CERE's Runar Brännlund discuss the green shift in taxation with climate- and environmental minister Isabella Lövin.
The government wants to start taxing disposable items, plastic items, chemicals in textiles and shoes, waste and incineration. Furthermore, they want to review the subsidies given to companies that use fossil fuel. Runar Brännlund calls for calm and would rather see the taxation on a global level to avoid Sweden being taken off the market and the emissions continuing just in another country.
(Runar enters at 5.10, only in Swedish)
CERE’s Andrius Kazukauskas provides us with an article of Christmas past from a Swedish electricity point of view. Who does pay for our colorful Christmas lighting? Happy Holiday’s!
I have the brightest memories about Christmas time from my childhood. For me Christmas Eve was a very special day. At that time Christmas was associated with miracles and things for free, such as Christmas presents delivered by a mystical Santa Claus. This was a time for candies, oranges, nuts and other things. Luckily for me, Santa Claus was not associated with any budget constraints.
On one such night, the midnight of 25th of December 2015 to be precise, a miraculous gift was given to all of us living in Sweden. In one hour that night, electricity was sold for almost 0 €/MWh on the Nordpool day-ahead market (electricity wholesale market). Electricity for free! This is the lowest price on record during the last five years (maybe ever, I did not check the older data). As I am not a naïve child anymore, I wonder where this “present” came from. And a very low price of electricity around Christmas time is not a random coincidence since the electricity price tend to be low the last week of the year. Figure 1 depicts the average wholesale prices of electricity from week 48 till week 9 (winter season). Thus, a relevant question arises: who pays for our colorful Christmas lighting decorations? (click on headline to read more)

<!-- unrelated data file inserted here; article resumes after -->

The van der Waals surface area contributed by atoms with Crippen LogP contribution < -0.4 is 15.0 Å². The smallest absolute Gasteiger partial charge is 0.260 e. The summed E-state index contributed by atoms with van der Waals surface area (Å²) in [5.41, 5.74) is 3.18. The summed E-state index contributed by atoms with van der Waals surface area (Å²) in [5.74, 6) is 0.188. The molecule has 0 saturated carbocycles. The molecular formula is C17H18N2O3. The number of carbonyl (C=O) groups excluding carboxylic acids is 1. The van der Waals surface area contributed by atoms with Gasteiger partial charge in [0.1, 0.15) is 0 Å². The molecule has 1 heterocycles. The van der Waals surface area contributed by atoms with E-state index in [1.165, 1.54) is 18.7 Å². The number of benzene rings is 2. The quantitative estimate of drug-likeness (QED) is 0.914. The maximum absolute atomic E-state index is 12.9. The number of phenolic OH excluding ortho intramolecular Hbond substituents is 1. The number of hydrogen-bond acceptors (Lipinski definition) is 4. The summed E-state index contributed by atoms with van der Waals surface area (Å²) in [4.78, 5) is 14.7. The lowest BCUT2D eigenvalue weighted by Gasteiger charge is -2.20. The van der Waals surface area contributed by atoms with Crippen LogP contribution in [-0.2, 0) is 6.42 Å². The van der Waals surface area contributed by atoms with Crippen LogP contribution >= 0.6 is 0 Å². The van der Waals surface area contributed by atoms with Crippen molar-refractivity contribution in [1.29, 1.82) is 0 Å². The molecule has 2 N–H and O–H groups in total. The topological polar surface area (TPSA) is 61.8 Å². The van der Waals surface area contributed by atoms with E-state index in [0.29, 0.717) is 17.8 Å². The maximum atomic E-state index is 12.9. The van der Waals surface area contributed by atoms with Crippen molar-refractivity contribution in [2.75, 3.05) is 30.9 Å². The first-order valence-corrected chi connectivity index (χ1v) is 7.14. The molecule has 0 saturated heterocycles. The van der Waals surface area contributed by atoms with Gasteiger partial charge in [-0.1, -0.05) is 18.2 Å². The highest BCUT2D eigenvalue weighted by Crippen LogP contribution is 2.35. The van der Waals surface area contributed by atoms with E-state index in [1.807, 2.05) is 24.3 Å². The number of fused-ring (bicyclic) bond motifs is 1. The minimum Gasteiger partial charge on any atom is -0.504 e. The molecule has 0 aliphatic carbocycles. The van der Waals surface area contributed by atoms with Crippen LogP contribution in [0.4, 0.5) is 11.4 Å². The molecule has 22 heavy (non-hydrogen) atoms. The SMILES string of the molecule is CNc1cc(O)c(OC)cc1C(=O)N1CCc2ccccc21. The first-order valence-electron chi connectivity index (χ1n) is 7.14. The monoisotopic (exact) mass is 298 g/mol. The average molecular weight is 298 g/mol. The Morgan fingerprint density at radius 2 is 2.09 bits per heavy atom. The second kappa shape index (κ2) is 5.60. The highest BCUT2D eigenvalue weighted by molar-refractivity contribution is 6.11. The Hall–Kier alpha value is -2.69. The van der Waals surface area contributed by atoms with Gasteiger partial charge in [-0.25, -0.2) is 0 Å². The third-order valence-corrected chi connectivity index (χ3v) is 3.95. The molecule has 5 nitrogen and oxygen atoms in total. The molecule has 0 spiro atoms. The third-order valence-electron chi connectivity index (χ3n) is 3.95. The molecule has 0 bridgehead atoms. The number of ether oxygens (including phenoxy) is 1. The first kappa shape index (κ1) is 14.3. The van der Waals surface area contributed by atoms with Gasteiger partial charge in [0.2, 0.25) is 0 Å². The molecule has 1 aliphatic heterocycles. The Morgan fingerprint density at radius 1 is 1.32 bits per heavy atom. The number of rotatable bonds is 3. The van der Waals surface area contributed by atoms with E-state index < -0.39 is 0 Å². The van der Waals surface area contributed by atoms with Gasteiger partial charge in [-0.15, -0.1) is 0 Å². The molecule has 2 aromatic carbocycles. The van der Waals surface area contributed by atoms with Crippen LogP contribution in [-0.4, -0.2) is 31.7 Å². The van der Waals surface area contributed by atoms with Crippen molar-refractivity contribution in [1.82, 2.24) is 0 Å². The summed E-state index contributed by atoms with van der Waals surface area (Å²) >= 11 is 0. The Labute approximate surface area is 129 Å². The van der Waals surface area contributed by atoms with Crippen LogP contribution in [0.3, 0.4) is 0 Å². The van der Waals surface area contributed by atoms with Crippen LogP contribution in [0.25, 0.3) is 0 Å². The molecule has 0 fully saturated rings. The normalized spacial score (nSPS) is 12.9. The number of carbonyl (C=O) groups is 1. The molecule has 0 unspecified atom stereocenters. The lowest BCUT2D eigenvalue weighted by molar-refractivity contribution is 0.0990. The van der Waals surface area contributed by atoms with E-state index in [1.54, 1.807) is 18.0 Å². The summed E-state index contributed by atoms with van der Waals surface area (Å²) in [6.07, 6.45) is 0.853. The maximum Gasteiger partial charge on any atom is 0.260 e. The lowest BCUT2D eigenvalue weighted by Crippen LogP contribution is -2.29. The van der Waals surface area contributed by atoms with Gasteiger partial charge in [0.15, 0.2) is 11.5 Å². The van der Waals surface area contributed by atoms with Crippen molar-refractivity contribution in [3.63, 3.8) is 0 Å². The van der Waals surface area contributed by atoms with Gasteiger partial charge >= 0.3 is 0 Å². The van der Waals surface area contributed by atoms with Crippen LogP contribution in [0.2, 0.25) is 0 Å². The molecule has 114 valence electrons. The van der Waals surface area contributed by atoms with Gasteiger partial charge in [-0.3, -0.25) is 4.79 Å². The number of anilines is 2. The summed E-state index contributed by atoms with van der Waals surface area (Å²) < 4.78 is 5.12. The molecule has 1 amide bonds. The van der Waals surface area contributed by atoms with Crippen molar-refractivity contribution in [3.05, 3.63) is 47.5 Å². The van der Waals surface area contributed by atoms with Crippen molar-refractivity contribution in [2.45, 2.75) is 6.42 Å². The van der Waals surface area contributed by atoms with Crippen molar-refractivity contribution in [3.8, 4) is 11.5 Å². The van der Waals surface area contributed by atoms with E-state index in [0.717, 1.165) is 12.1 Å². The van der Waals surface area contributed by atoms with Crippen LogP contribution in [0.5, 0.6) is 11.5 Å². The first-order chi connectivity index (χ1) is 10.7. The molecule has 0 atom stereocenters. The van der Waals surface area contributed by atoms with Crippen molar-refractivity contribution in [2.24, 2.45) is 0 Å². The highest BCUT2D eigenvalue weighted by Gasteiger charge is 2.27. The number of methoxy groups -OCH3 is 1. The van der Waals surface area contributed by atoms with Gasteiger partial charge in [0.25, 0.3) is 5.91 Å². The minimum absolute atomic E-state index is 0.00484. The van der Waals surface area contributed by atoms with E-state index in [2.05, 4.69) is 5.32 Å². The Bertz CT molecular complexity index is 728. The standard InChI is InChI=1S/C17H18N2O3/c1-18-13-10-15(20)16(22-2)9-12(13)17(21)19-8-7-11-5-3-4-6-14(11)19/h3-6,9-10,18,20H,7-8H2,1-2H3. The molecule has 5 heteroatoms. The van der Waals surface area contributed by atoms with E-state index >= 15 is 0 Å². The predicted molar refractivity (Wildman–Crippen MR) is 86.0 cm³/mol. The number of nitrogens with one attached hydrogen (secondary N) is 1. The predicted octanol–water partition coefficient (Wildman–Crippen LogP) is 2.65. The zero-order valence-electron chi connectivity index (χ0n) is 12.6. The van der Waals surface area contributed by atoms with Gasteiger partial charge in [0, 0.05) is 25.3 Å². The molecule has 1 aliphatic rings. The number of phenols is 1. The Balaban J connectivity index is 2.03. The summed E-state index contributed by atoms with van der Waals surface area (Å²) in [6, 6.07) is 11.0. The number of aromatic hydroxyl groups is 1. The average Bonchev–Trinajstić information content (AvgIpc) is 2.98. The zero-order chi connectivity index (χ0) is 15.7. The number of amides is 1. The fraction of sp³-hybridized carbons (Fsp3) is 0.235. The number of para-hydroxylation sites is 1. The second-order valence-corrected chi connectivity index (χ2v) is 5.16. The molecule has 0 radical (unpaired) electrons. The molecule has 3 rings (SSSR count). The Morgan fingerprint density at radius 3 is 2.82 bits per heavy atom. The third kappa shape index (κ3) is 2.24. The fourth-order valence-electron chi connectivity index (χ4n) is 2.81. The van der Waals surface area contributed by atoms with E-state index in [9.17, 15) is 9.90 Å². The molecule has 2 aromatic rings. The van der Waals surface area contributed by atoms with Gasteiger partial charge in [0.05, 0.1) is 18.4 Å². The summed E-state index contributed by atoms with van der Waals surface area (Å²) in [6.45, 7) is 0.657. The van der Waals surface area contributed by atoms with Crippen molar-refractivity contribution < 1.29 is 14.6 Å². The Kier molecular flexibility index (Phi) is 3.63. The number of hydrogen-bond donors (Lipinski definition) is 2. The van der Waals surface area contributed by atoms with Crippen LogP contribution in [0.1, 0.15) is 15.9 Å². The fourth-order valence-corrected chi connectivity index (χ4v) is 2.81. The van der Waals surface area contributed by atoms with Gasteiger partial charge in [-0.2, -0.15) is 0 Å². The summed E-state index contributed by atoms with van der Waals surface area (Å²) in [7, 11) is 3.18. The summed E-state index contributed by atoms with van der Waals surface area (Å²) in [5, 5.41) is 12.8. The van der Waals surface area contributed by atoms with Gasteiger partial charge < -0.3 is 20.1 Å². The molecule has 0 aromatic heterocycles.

Society for Benefit-Cost Analysis is the premier organization for practitioners and all those who are interested in cost-benefit analysis. It is based in the US and has its own journal. The society organizes several important meetings and events throughout the year. Bengt Kriström has been elected to the Board of Directors 2018-2021.
Land-use changes, political conflict, wildlife conflicts, population growth and climate change are some of the issues pastoralists in Kenya are faced with. CERE researcher Göran Bostedt returns to Kenya for a workshop on land tenure reform and focus group meetings with pastoralists.
In many places, notably in rural areas in countries in economic transition, wood is the only affordable source of energy for heating and cooking. Despite its importance, wood energy is often under-used or misused, resulting in air pollution and the degradation of forest resources.
CERE’s Runar Brännlund comments on the report “Greenwash - An analysis of the efficiency of Swedish environmental taxes”. Since the report was released in Swedish it has frequently been used in debate articles around Sweden and it is now available in English. Main conclusions from the report show that developed forceful and effective tools for reducing global emissions of greenhouse gases are already in place. Runar therefore finds it somewhat of a mystery why relatively complicated and obvious ineffective additional instruments are put into place, read his comment.
The forest industry and researcher will in the research program Mistra Digital Forestry together digitalize the forestry. Through smart digitalization, the program plans on researching how the forest can be used more efficiently with increased leniency.
A new course/workshop on Behavioral Environmental Economics designed and organized by Oben Bayrak was awarded best PhD course from the Faculty of Forest Sciences. The course has, according to the prize committee, contributed to increase the attraction for the faculty graduate studies.